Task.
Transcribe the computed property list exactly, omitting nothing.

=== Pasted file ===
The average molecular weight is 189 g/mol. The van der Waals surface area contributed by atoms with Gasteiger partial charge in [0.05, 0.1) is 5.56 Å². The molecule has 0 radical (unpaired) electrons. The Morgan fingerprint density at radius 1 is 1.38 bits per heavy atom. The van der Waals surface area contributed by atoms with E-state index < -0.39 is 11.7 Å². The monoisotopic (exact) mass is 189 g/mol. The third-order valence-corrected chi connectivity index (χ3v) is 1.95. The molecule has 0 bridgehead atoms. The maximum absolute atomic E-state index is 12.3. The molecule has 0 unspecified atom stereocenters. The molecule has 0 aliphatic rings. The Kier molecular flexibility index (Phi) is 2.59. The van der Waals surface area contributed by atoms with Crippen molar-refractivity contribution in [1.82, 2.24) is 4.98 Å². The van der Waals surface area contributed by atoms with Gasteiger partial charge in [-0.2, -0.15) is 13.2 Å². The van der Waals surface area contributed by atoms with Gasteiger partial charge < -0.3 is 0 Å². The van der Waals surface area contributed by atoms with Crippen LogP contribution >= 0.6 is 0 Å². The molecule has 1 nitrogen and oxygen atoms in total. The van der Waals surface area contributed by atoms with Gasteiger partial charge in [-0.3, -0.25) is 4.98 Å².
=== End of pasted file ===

The average molecular weight is 189 g/mol. The van der Waals surface area contributed by atoms with Gasteiger partial charge in [0.05, 0.1) is 5.56 Å². The molecule has 0 radical (unpaired) electrons. The Morgan fingerprint density at radius 1 is 1.38 bits per heavy atom. The van der Waals surface area contributed by atoms with E-state index < -0.39 is 11.7 Å². The monoisotopic (exact) mass is 189 g/mol. The third-order valence-corrected chi connectivity index (χ3v) is 1.95. The molecule has 0 bridgehead atoms. The maximum absolute atomic E-state index is 12.3. The molecule has 0 unspecified atom stereocenters. The molecule has 0 aliphatic rings. The Kier molecular flexibility index (Phi) is 2.59. The van der Waals surface area contributed by atoms with Crippen molar-refractivity contribution in [1.82, 2.24) is 4.98 Å². The van der Waals surface area contributed by atoms with Gasteiger partial charge in [-0.2, -0.15) is 13.2 Å². The van der Waals surface area contributed by atoms with Gasteiger partial charge < -0.3 is 0 Å². The van der Waals surface area contributed by atoms with Crippen LogP contribution >= 0.6 is 0 Å². The molecule has 1 nitrogen and oxygen atoms in total. The van der Waals surface area contributed by atoms with Gasteiger partial charge in [-0.3, -0.25) is 4.98 Å².